I had a rule that it was better to be bored by yourself than to be bored with someone else. I pretty much lived and died by that rule. Maybe that’s why I didn’t have any friends.
He looked at me. Waiting. And then he asked again. “I can teach you how to swim, if you want.”
I kind of liked his voice. He sounded like he had a cold, you know like he was about to lose his voice. “You talk funny,” I said.
“Allergies,” he said.
“What are you allergic to?”
“The air,” he said.
That made me laugh.
“My name’s Dante,” he said.
That made me laugh harder. “Sorry,” I said.
“It’s okay. People laugh at my name.”
“No, no,” I said. “See, it’s just that my name’s Aristotle.”
And here’s one between Ari and his mother (they have a joke about her subscribing to a Fascist type of parenting):
I had to take my mom out for a drive before she’d let me go out [driving the truck] on my own. “You drive a little fast,” she said.
“I’m sixteen,” I said. “And I’m a boy.”
She didn’t say anything. But then she said, “If I even suspect that you’ve taken one sip of alcohol and driven this truck, I’m going to sell it.”
For some reason that made me smile. “That’s not fair. Why should I have to pay for the fact that you have a suspicious mind? Like that’s my fault.”
She just looked at me. “Fascists are like that.”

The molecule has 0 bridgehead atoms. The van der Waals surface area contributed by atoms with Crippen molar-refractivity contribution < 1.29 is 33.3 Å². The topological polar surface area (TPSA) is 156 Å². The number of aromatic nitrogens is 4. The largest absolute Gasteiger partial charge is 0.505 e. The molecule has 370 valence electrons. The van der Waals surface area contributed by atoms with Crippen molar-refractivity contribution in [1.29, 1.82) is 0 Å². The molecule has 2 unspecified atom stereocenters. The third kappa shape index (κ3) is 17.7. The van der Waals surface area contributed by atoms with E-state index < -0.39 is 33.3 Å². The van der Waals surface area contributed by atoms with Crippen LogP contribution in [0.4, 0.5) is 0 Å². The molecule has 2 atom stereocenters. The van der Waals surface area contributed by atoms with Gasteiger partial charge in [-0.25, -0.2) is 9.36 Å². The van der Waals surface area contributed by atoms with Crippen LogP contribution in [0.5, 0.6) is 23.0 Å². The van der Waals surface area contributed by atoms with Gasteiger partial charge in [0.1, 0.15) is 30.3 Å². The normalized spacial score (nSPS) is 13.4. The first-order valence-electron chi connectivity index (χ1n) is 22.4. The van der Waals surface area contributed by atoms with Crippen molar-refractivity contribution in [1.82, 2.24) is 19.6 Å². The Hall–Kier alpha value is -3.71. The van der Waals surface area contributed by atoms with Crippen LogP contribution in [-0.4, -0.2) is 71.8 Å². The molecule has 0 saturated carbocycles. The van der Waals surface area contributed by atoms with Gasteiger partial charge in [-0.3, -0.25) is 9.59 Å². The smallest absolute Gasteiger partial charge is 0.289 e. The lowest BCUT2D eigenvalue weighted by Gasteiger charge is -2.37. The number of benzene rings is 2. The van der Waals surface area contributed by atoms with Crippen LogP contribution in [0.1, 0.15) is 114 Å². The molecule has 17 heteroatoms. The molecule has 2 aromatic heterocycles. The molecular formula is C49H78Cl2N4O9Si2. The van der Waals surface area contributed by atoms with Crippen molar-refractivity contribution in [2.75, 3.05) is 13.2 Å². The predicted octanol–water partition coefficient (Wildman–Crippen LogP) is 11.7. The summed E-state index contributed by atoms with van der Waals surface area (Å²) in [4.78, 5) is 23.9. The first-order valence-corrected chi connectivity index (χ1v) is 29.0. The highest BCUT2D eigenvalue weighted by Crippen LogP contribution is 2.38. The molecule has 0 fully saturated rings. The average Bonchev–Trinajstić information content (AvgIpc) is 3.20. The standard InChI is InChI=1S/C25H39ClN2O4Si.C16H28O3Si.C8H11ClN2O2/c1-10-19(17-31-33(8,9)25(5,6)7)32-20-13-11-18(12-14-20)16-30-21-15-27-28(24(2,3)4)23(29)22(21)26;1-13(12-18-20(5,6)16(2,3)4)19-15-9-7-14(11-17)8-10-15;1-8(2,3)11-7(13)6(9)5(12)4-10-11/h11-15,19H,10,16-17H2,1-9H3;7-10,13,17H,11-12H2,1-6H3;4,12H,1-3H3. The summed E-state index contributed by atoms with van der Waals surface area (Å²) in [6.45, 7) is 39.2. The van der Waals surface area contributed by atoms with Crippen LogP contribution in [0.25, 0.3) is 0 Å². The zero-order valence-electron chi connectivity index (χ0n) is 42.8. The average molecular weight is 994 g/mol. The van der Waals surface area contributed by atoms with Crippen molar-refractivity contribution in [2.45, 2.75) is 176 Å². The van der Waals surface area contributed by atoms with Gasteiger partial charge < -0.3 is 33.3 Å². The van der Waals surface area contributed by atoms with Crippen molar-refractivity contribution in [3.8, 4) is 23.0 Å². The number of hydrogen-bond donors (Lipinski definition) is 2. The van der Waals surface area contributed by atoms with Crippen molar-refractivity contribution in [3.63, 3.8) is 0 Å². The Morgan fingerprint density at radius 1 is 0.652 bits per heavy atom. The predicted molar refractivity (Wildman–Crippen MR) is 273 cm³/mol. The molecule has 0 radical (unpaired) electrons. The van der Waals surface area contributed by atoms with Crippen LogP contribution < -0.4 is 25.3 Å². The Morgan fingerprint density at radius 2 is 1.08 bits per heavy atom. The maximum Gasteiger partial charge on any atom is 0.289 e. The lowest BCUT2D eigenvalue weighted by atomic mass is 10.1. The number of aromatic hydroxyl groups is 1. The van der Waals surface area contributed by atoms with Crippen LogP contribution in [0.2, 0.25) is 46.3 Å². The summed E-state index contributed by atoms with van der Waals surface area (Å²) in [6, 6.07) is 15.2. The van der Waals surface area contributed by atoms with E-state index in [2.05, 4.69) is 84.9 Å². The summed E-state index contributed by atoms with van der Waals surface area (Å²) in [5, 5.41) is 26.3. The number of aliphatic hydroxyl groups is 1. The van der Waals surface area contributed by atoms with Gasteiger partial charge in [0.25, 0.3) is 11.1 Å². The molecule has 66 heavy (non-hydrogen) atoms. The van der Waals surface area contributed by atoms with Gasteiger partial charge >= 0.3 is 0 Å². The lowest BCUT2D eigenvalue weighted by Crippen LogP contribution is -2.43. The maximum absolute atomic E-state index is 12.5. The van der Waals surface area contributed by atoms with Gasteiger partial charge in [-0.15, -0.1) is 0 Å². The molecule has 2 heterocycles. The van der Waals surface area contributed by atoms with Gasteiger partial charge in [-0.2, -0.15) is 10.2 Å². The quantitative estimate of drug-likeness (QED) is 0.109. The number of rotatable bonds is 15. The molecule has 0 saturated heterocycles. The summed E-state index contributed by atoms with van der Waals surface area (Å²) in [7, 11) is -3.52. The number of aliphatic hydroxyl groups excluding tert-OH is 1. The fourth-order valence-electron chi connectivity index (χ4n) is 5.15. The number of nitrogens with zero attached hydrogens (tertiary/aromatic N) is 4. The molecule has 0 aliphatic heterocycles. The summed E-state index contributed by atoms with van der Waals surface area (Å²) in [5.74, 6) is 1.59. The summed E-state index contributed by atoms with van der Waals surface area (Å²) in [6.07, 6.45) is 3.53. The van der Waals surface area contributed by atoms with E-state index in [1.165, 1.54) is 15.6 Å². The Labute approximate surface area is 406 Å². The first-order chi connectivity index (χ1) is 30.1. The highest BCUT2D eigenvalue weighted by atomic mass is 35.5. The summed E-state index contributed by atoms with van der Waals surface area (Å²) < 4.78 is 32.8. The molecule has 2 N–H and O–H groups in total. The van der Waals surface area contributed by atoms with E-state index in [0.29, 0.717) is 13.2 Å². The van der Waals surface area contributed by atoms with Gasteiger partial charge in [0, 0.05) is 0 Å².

We both smiled. “No drinking and driving.”
“What about drinking and walking?”
“None of that either.”
“I guess I knew that.”
As far as the M/M aspect of this goes—I don’t want to give any spoilers, but I will say that it mirrors my thoughts on how Ari and his parents interacted: it is quirky and charming, bittersweet, but ultimately more sweet than bitter. Dante is definitely (obviously) the more outspoken of the two. His home life and relationship to his parents has always been very open and loving (in contrast to Ari’s whose home life is certainly loving, but part of the problem is that the three members living in the same household—Ari, his mom, and his dad—all subscribe to the Strong Silent Type about issues that are emotionally hard, particularly: the war and the in absentia elder brother) so Dante comes clean about his inclinations pretty early on. Ari, on the other hand, has as much reticence about sex and sexuality as he does about everything else in life…even when he’s with Dante. I will say this, I was certainly not disappointed by the ending.